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Planning Ahead a Must for Trips Abroad
Modern aircraft have made distant locations more accessible, but flying internationally is anything but simple – and it seems to get more complicated every year.
For business aircraft operators, this means that more time, resources and effort must be invested to ensure the success of every overseas trip. Challenging geo-political issues in many countries require an ever-increasing number of permits and documents, meaning schedulers and dispatchers have to start preparing for an international mission much farther in advance – and must gather much more information than in the past.
"As the world gets smaller and we are now flying to countries that we may not have visited before, it is imperative that we do our homework," said David Small, flight operations administrator for Atlanta based Cox Enterprises, which flies two dozen international trips a year. "You can't start working on a trip too soon."
Together with Phil Linebaugh, chief operating officer and vice president, business development for International Trip Planning Services, Small presented a session on "Developing a Checklist to Guarantee a Successful International Trip" at NBAA's Schedulers & Dispatchers Conference earlier this year. With the myriad details needed to prepare for and execute an international trip, Small and Linebaugh stressed the importance of schedulers and dispatchers having an international checklist – "as a memory aide, and especially if things happen in a different order than you anticipate," said Small.
Not only is a checklist imperative for trip planning, but it also serves as a "living document" during the trip. The scheduler/dispatcher plays an active role in maintaining the checklist and planning for worst-case scenarios, often working on a trip before a crew has been assigned to it. As a key member of the planning team, this person should be empowered to take action on checklist items; monitor progress at all stages of the trip; stay in constant communication with all involved; and participate in pre- and post-trip briefings with the flightcrew and maintenance personnel.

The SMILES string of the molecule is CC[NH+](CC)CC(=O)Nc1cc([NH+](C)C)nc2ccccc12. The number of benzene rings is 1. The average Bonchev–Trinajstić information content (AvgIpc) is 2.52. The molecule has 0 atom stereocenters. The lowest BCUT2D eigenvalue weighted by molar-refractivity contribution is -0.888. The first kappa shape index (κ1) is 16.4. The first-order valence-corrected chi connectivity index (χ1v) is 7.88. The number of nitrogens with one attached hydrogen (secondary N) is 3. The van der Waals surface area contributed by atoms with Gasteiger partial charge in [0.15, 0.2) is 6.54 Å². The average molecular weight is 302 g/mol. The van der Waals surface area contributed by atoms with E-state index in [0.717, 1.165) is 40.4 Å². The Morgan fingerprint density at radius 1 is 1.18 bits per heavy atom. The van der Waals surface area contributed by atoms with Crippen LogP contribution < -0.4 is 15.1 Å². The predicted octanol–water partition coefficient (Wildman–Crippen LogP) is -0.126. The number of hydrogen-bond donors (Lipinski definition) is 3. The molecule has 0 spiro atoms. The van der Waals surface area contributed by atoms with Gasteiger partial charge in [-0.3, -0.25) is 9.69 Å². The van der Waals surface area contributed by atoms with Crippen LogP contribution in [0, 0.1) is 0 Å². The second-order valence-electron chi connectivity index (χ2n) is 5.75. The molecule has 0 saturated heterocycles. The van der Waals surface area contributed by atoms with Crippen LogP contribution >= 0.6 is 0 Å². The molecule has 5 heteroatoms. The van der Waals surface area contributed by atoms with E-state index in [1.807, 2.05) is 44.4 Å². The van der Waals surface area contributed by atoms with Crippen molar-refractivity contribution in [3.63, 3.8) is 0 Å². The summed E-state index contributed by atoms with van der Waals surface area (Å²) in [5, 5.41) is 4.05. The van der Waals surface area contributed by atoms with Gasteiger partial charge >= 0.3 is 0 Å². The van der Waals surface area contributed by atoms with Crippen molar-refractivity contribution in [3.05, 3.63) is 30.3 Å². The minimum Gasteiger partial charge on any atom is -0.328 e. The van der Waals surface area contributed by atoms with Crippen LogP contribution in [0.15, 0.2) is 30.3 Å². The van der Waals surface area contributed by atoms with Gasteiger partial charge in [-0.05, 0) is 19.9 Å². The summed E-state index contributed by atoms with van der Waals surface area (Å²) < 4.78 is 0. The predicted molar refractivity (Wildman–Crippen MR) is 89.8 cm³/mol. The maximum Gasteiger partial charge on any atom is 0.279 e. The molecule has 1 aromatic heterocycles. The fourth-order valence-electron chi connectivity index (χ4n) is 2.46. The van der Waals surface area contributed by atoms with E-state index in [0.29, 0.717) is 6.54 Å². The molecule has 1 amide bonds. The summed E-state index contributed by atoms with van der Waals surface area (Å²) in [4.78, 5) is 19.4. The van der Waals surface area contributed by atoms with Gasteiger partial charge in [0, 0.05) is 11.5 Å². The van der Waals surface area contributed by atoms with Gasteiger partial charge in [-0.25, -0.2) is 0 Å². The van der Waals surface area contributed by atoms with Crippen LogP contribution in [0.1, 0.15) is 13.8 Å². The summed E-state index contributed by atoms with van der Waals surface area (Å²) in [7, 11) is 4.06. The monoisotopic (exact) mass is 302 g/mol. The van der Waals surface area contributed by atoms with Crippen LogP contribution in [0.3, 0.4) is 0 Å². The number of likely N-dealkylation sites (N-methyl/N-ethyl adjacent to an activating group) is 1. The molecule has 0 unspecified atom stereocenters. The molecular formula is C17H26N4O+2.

“As we are now flying to countries that we may not have visited before, it is imperative that we do our homework.”
Flight Operations Administrator, Atlanta-based Cox Enterprises
Linebaugh, whose company provides trip support and flight-planning services to flight departments, said that trip handlers can also be of particular assistance when geo-political changes result in fast-changing regulations. "We know of at least one trip that got canceled at the last minute because they didn't have a required permit," he said. "You have to keep in mind that the world changes every day."
When handlers are used, schedulers, dispatchers and pilots should share as much information as possible with the service provider so it can check and recheck details repeatedly during the mission, as well as manage slots and permits as the schedule adjusts. With their large networks and on-the-ground presence in far-flung destinations, these companies can help with unanticipated situations such as strikes and military exercises, in addition to assisting with customs documentation, visas, security, catering, transportation and accommodations.
Whether or not a flight department does all its trip support and flight planning internally or – more commonly – uses handlers, all administrators note the importance of managing the process and adhering to checklists to make certain even the smallest detail of the trip is covered. "There are so many different criteria, so that even though we use service providers, we still have to look over and manage everything," said Sharon Martin, scheduler/dispatcher for ACE Flight Operations.
For More Information
Review the sample international checklist in the NBAA Management Guide, www.nbaa.org/managementguide, or slides from the international checklist presentation held during the 2011 NBAA Schedulers & Dispatchers Conference, www.nbaa.org/sdc/2011. Checklist tips also are provided in this issue's profile of John Deere Aviation.